Top Workplaces 2022: EMH&T's culture brought it out of recession, COVID-19

Tim Feran
For Columbus CEO
The management team at EMH&T.

When the pandemic forced a sudden shutdown of nearly everything, many organizations were caught flat-footed. They had never dealt with a global crisis like it and some floundered and failed.

But at EMH&T, a long history and a strong workplace culture helped the civil engineering consultant firm not only survive but thrive. Not that a lot of work wasn’t involved in the effort, says Sandy Doyle-Ahern, president of EMH&T.

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“Managing through the pandemic was exhausting,” Doyle-Ahern says. “But knowing that employees feel good about being here, it is huge for me personally. As a person running the firm, I’m damn grateful for every person here.”

EMH&T President Sandy Doyle-Ahern.

Founded in 1926, EMH&T consistently receives various workplace awards, something that Doyle-Ahern knew when she joined the company 25 years ago. EMH&T was named the No. 1 midsize company to work at as part of Columbus CEO's 2022 Top Workplaces awards.

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“It was always very strong,” she says. “But EMH&T for a long time kind of flew under the radar [to the general public]. That’s because most of the work is reputation based with repeat customers.”

The key to the firm’s ability to weather the pandemic dates back more than a decade to a couple of years before the Great Recession when Doyle-Ahern had moved up in the ranks.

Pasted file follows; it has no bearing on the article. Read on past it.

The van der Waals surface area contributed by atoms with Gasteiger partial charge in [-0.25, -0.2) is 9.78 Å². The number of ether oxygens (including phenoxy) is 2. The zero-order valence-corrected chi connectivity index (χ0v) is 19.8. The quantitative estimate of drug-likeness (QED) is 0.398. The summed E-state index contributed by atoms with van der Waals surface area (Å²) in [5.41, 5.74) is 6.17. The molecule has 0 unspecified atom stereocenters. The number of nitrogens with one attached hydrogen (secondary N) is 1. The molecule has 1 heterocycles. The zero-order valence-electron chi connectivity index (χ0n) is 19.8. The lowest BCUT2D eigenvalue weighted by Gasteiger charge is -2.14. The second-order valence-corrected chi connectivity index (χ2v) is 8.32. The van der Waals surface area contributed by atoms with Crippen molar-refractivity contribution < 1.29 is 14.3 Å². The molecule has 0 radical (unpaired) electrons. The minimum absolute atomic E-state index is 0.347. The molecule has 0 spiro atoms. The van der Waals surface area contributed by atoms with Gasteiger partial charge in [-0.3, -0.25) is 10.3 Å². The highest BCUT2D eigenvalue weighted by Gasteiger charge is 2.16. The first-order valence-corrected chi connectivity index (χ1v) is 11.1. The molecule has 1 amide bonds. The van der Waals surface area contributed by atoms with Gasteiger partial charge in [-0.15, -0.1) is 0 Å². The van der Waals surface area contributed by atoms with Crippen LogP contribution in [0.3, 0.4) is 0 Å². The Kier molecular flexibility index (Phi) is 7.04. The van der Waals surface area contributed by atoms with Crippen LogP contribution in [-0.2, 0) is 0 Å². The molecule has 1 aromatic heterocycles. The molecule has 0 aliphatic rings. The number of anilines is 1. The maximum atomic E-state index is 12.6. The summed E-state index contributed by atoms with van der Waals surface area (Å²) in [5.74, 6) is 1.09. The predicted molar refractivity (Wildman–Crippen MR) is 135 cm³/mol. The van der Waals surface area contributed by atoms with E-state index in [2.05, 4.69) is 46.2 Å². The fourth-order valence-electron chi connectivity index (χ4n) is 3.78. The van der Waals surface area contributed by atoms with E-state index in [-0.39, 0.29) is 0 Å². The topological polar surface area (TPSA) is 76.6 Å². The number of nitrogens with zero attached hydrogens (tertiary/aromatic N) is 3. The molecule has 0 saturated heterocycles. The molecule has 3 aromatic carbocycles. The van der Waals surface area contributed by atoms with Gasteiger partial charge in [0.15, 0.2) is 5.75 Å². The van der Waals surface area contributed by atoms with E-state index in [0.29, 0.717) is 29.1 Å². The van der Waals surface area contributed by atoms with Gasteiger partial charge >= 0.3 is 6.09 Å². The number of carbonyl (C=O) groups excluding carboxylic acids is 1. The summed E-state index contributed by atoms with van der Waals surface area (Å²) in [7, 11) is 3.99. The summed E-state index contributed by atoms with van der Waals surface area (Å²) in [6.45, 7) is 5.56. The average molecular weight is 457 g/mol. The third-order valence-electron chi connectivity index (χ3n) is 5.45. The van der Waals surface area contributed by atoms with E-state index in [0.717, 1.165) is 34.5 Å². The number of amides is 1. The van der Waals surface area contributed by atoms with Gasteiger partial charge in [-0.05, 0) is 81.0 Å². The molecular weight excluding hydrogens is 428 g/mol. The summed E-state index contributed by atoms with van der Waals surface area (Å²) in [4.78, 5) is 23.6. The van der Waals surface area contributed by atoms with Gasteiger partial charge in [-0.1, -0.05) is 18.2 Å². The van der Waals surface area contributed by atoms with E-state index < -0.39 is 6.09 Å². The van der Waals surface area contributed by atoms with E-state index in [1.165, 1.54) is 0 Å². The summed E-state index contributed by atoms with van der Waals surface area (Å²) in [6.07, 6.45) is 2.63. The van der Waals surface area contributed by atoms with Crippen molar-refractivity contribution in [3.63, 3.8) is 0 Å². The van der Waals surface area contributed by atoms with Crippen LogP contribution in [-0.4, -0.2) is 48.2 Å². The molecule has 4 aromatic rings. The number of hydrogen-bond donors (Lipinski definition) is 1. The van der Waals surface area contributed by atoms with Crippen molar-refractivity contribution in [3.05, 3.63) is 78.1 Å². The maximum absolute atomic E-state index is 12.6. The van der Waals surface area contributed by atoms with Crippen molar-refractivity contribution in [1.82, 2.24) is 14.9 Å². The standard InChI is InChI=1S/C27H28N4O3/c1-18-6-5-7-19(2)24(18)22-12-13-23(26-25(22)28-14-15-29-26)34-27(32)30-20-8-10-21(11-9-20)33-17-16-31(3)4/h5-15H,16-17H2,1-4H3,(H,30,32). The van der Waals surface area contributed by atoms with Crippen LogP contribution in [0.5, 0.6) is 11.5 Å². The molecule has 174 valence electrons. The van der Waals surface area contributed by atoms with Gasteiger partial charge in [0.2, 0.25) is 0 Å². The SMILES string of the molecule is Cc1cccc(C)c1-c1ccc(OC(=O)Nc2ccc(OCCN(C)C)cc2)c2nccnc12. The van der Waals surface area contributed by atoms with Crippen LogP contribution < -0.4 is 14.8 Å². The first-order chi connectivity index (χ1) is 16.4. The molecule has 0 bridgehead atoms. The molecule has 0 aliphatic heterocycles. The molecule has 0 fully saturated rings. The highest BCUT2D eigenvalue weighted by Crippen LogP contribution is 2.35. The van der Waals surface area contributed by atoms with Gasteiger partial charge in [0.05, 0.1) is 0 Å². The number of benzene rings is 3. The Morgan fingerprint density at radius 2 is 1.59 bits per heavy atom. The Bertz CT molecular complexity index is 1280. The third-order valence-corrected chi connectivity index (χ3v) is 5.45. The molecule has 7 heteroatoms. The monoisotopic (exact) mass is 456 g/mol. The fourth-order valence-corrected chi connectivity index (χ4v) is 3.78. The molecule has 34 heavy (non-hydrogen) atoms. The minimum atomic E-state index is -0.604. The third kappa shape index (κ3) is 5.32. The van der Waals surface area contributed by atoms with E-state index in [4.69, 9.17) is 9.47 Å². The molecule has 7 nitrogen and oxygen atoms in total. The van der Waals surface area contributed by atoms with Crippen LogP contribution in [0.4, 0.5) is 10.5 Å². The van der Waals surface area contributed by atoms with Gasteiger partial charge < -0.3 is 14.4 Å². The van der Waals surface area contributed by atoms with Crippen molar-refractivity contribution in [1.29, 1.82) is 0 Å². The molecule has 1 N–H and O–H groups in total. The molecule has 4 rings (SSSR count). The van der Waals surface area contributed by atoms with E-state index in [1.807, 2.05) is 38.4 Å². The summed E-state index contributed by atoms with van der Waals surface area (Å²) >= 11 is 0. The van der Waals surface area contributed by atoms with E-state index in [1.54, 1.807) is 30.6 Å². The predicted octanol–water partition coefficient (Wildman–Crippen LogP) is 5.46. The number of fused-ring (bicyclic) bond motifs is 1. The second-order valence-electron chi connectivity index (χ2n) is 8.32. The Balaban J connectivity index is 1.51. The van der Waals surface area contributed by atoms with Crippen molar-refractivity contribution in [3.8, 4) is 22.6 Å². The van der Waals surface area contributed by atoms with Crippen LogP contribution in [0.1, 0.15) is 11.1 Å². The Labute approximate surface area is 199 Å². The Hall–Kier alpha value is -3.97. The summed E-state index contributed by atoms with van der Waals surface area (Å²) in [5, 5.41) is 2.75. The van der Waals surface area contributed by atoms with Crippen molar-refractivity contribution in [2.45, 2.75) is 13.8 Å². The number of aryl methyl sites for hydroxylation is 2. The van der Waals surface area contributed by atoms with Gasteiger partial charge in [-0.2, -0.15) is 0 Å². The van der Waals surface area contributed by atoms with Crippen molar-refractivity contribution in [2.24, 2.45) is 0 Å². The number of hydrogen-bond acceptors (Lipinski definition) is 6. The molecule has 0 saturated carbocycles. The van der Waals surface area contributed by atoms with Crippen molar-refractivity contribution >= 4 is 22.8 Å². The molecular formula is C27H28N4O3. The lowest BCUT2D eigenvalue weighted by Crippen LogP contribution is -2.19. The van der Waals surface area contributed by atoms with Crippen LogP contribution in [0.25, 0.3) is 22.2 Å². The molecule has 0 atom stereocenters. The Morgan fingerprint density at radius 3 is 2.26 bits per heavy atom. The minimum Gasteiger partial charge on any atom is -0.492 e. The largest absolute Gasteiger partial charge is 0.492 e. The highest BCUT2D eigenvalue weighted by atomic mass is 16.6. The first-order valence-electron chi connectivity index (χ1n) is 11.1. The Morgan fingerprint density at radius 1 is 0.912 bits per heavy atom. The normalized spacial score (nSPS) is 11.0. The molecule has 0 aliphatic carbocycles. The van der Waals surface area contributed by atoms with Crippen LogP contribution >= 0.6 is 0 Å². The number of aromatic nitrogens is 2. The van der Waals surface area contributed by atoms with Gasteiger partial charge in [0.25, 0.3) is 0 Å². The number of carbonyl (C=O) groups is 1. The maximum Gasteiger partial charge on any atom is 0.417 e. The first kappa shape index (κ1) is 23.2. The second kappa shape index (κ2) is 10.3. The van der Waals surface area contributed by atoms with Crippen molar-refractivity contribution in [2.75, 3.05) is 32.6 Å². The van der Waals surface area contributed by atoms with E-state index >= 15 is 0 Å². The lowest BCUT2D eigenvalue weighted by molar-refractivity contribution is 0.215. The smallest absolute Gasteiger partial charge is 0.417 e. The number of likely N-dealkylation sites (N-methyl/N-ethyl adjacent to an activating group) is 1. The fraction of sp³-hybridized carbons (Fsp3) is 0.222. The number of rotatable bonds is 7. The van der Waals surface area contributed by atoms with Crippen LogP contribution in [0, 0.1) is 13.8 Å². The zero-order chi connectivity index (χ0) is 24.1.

At that point, “I started pushing out a lot more communication to employees about how the company was doing,” she says. “It was always rock solid, but it was a little bit of a heads-down kind of company. My personality is a little different from that, and we began to talk directly to them even more about how the company was doing.”

The commitment to open communication wasn’t just a nice benefit that was put away after the 2008 economic crisis passed, she says. “In civil engineering we have a lot of risk, it can be real, and my biggest priority is that you have got to have teams of people that trust each other, that know each other. If someone is not certain about something they can always ask an expert in the area.

“You can’t build trust if you don’t have relationships with each other, so we do a lot of employee engagement work. It’s about getting people out of their desks to continue to build relationships.”

That effort left all of EMH&T’s staff—from longtime employees to recent hires—deeply impressed and grateful.

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Christy Pirkle started at EMH&T 21 years ago. Hired as an intern, Pirkle became a full-time employee a year later and has been there ever since.

Today, as a senior environmental scientist, she collaborates often with other firms and has picked up how other companies run. Even so, she has never found anything that attracted her away.